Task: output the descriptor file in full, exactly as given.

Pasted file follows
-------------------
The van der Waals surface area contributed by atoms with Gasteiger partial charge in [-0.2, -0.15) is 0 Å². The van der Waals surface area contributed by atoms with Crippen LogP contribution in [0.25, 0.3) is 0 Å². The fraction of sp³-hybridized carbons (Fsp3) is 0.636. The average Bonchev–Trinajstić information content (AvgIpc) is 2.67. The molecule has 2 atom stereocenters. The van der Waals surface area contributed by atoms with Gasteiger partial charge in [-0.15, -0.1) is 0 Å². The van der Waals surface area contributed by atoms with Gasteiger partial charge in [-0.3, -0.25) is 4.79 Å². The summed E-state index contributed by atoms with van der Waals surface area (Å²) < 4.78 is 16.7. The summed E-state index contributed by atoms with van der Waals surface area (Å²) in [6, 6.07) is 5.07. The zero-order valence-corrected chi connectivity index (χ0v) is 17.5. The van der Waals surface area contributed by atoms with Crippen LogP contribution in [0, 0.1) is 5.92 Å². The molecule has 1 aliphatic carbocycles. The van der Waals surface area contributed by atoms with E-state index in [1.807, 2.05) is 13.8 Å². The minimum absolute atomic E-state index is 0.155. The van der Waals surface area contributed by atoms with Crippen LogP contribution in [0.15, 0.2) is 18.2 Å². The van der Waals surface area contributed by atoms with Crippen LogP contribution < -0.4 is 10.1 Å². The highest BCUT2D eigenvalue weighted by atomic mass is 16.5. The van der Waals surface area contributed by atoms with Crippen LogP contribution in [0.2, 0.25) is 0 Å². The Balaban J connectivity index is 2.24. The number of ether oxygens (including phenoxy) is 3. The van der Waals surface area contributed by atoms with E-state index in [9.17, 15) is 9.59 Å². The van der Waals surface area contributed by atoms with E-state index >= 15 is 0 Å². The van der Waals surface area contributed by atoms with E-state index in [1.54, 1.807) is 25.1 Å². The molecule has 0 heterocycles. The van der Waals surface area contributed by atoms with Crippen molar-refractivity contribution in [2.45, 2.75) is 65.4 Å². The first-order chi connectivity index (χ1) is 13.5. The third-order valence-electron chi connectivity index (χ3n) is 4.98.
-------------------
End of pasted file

The van der Waals surface area contributed by atoms with Gasteiger partial charge in [-0.2, -0.15) is 0 Å². The van der Waals surface area contributed by atoms with Crippen LogP contribution in [0.25, 0.3) is 0 Å². The fraction of sp³-hybridized carbons (Fsp3) is 0.636. The average Bonchev–Trinajstić information content (AvgIpc) is 2.67. The molecule has 2 atom stereocenters. The van der Waals surface area contributed by atoms with Gasteiger partial charge in [-0.15, -0.1) is 0 Å². The van der Waals surface area contributed by atoms with Gasteiger partial charge in [-0.3, -0.25) is 4.79 Å². The summed E-state index contributed by atoms with van der Waals surface area (Å²) < 4.78 is 16.7. The summed E-state index contributed by atoms with van der Waals surface area (Å²) in [6, 6.07) is 5.07. The zero-order valence-corrected chi connectivity index (χ0v) is 17.5. The van der Waals surface area contributed by atoms with Crippen LogP contribution in [0, 0.1) is 5.92 Å². The molecule has 1 aliphatic carbocycles. The van der Waals surface area contributed by atoms with E-state index in [1.807, 2.05) is 13.8 Å². The minimum absolute atomic E-state index is 0.155. The van der Waals surface area contributed by atoms with Crippen LogP contribution in [0.15, 0.2) is 18.2 Å². The van der Waals surface area contributed by atoms with Crippen LogP contribution < -0.4 is 10.1 Å². The highest BCUT2D eigenvalue weighted by atomic mass is 16.5. The van der Waals surface area contributed by atoms with Crippen LogP contribution in [0.2, 0.25) is 0 Å². The Balaban J connectivity index is 2.24. The number of ether oxygens (including phenoxy) is 3. The van der Waals surface area contributed by atoms with E-state index in [9.17, 15) is 9.59 Å². The van der Waals surface area contributed by atoms with E-state index >= 15 is 0 Å². The van der Waals surface area contributed by atoms with E-state index in [1.54, 1.807) is 25.1 Å². The molecule has 0 heterocycles. The van der Waals surface area contributed by atoms with Crippen molar-refractivity contribution in [2.45, 2.75) is 65.4 Å². The first-order chi connectivity index (χ1) is 13.5. The third-order valence-electron chi connectivity index (χ3n) is 4.98.